The Wii has had a nice, long run, but it’s about to get a little lonelier come January 31, when Nintendo plans to shut down the Wii Shop Channel. That means no more buying games online, no more downloading games you’ve previously purchased, and no more Wii Transfer tool, which allows you to transfer digitally purchased games from the Wii to its successor, the Wii U. By turning these tools off, Nintendo is effectively shutting down the last vestiges of support for the Wii.
To Nintendo’s credit, this change has been a long time coming. Nintendo announced its plans for “sunsetting” your parents’ and/or grandparents’ fave console back in September of 2017. Nintendo stopped selling points last March, the currency used to purchase games on the platform. Plus, Nintendo has released two consoles since the Wii. It’s time to move on, folks.
Or not? If you have a Wii gathering dust on your shelf or shoved in a back closet somewhere, you might want to hook it up for a second and see if you have any last-second business that needs taking care of before the platform officially goes “out of service.” Even without access to its digital storefronts, the Wii is a perfectly good console with some decent games, so may as well make sure you’re holding onto all of them when the console goes unplugged.
When you bust out that Wii, there are three things you might want to do before the end of the month:
Spend All Those Wii Points
Rather than simply letting you buy games with a credit card, the Wii Shop Channel used a platform-specific currency called “Wii Points”—like V-Bucks in Fortnite, kids—which you could buy directly or purchase as a gift card at a store.
While you are no longer able to buy points, it is still possible to buy games using whatever points you have left on the store (and transfer them to your Wii U), so let’s go shopping!
To check your balance, go to the Wii Shop Channel. On the Wii Shop Channel home screen, you can see the number of available Wii Points in the bottom center of the screen. Most downloadable WiiWare games cost between 1,000-1,500 points, and NES, Super Nintendo or Nintendo 64 games on the Wii’s Virtual Console store cost anywhere from 500-1,000 points. If you have less than 500 points in the store, you’re probably going to have to let Nintendo keep that money. If you aren’t sure what to pick, Kotaku has a nice collector’s guide to the obscure games you probably won’t be able to get once the Shop Channel closes.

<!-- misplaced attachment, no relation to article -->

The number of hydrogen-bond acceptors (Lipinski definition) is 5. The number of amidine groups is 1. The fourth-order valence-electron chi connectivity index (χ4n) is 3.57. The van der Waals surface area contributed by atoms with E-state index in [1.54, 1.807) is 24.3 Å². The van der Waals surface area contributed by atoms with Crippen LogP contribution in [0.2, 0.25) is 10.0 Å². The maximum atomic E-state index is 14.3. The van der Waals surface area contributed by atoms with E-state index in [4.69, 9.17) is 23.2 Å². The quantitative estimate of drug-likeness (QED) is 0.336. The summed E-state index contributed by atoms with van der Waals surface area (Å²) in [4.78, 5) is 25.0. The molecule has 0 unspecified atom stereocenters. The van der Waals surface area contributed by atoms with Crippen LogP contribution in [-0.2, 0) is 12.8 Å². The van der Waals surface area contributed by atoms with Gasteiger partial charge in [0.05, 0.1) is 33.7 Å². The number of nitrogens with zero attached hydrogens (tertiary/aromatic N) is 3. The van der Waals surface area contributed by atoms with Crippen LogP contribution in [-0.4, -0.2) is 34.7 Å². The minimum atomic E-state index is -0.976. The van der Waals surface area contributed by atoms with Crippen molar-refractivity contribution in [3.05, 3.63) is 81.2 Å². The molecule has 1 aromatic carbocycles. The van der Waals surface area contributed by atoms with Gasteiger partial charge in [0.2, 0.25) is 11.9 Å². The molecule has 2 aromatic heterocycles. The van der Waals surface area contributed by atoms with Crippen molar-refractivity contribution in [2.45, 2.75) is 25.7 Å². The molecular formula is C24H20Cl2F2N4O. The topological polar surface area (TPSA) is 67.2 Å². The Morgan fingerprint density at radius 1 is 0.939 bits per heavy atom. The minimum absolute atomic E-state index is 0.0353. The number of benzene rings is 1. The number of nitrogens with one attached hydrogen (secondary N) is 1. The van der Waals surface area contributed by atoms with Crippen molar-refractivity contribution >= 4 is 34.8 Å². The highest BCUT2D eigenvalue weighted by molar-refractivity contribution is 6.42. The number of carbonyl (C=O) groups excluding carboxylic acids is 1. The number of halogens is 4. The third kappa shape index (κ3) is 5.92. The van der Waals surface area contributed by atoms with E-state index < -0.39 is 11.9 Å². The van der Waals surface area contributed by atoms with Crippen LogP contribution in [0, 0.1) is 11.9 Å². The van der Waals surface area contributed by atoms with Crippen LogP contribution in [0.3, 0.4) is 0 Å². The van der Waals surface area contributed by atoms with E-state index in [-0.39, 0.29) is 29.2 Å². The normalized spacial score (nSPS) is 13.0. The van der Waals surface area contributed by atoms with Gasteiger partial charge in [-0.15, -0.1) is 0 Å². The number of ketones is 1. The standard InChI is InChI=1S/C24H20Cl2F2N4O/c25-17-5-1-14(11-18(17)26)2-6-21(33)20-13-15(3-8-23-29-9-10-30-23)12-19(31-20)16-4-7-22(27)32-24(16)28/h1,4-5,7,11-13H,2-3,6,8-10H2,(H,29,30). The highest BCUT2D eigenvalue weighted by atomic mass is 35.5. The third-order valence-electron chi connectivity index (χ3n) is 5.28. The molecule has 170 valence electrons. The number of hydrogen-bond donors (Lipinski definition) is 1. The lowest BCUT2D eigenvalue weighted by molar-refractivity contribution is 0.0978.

Nintendo still has a list of Wii games on its website, albeit without Point pricing. The overall list includes games that are only available at retail, so it may not be 1-to-1, but it’s a handy reference and much easier to search and scroll on a phone or laptop than using the Wii’s search tools.
Download all your WiiWare and Virtual Console games
Once you’re sure you’ve spent every Point you can spend, you should download any and all digital games you’ve purchased for the Wii, as the store will no longer serve as a backup come February 1.
To find your downloaded games, go to Wii Shop Channel and click on “titles you’ve downloaded.” From there, you should have access to a list of every game and app you’ve ever purchased.
The Wii doesn’t have a ton of storage, so I’d recommend clearing out Netflix and any other apps that require online support to make room for games. Still, if you bought a lot of WiiWare and Virtual Console games—more than seven or eight, let’s say—you might not be able to download them all onto the console.
If you still need more room, you can store and play Wii games from an SD card. To transfer games from internal storage to an inserted SD card, select the Wii-shaped icon in the lower left of the home screen to go to the Wii Menu, and then select the “data management” menu. From there, pick the game you want to transfer and press “copy.” (You will have to do this one game at a time. Sorry). You can also choose to download games to directly onto an SD Card from the Shop Channel.
There is one caveat here: If you plan to transfer games from your Wii to a Wii U, they must be stored on the console’s internal hard drive.
Transfer your digital games to your Wii U
Lastly, if you have a Wii U, it might make sense to move your digital games to that platform, which still has an “active”—read: usable—store and ecosystem.
To transfer data from a Wii to a Wii U, you will need both consoles hooked up to a TV and connected to the internet, and an SD card with at least 512 MB of storage. If you’re using a single TV, you will need to swap between inputs occasionally. The Wii U will need to be connected to your Nintendo account. Lastly, Nintendo recommends you sync up an extra Wii remote to your Wii U, if possible.
To initiate the transfer, download the Wii U transfer tool app from the Shop Channel on the Wii and the eShop on the Wii U. Activate them on both consoles and follow the instructions. According to Nintendo’s instructions, you should insert the SD card in the Wii U at the beginning of the process and initiate the transfer there.
If you need a little more help, Nintendo has very detailed instructions on its support site. You can also check out their video tutorial at the top of the section.